State Government sets pro-tourism position on light pollution

Edward ScownGeraldton Guardian
This picture was taken near Dandaragan. The bright glow is Perth, visible even hours of travel away.
Camera IconThis picture was taken near Dandaragan. The bright glow is Perth, visible even hours of travel away. Credit: Carol Redford | Astrotourism WA.

The State Government has released an official position statement, recommending changes to local planning to cut light pollution, offering a dark sky for regional tourism operators.

Astrotourism has been an emerging niche in the Mid West tourism market in recent years, with secluded sites around Mullewa and the Chapman Valley offering stargazers dark, clear skies to reveal the Milky Way’s light show.

However, with ever expanding cities and mining infrastructure, the view of the night sky is being slowly washed out by the glow of modern industry.

“Generally in the Mid West, most artificial light pollution comes from street lights or mining sites,” Astrotourism WA chief executive Carol Redford said.

Get in front of tomorrow's news for FREE

Journalism for the curious Australian across politics, business, culture and opinion.


“I’ve been working hard over the past few years to try and secure dark sky approved street light infrastructure choices for local government to use. WA is slowly changing its street lights from old technology to new LED infrastructure and now is the perfect time to invest in the right type of street light technology rather than retrofit in years to come.”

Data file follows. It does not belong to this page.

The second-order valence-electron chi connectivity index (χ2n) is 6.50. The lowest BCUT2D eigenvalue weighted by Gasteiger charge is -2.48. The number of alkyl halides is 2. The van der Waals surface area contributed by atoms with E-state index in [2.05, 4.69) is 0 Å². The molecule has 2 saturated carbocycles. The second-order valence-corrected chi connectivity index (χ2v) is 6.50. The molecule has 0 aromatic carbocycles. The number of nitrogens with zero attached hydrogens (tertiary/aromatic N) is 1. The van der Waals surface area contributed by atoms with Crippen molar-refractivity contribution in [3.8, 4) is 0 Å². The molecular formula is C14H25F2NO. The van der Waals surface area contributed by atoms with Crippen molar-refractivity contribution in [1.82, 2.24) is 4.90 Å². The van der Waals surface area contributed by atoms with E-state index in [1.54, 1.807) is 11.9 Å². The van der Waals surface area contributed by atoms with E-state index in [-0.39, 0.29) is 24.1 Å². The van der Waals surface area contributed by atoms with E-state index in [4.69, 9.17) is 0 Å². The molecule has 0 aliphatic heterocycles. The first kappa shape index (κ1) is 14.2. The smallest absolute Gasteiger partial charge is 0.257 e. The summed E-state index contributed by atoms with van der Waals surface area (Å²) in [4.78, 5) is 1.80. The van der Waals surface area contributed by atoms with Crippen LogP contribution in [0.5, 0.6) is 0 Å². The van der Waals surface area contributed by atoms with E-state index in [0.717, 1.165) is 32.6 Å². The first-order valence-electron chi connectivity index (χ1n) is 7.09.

The State Government’s policy recommends local governments prioritise light pollution in their street light planning, by installing white LED lights, which more closely mimic the frequency of daylight, allowing telescopes to more easily filter it out.

More effective shading of street lights was also called for, ensuring lights are projected down, and not allowing “light spill” — where light is inadvertently projected upwards either through poor light design, or from reflective surfaces such as bare concrete.

“Preserving the darkness, in certain locations, means we can continue to build scientific knowledge, and offer some of the most extraordinary cosmic displays — for visitors, locals, and importantly, for future generations of Western Australians,” Planning Minister Rita Saffioti said.

“We now have a plan to protect this extraordinary natural asset through sustainable planning measures, while enabling exciting astrotourism opportunities that will boost local economies and jobs.”

The recommendations mirror an initiative on the Colorado Plateau in the United States. Research from the Missouri State University projects tourists will spend USD5.8 billion in the region over the next 10 years, with year-round tourism supporting more than 10,000 jobs.

“WA has a strong economic future under the stars,” Ms Redford said.

Get the latest news from thewest.com.au in your inbox.

Sign up for our emails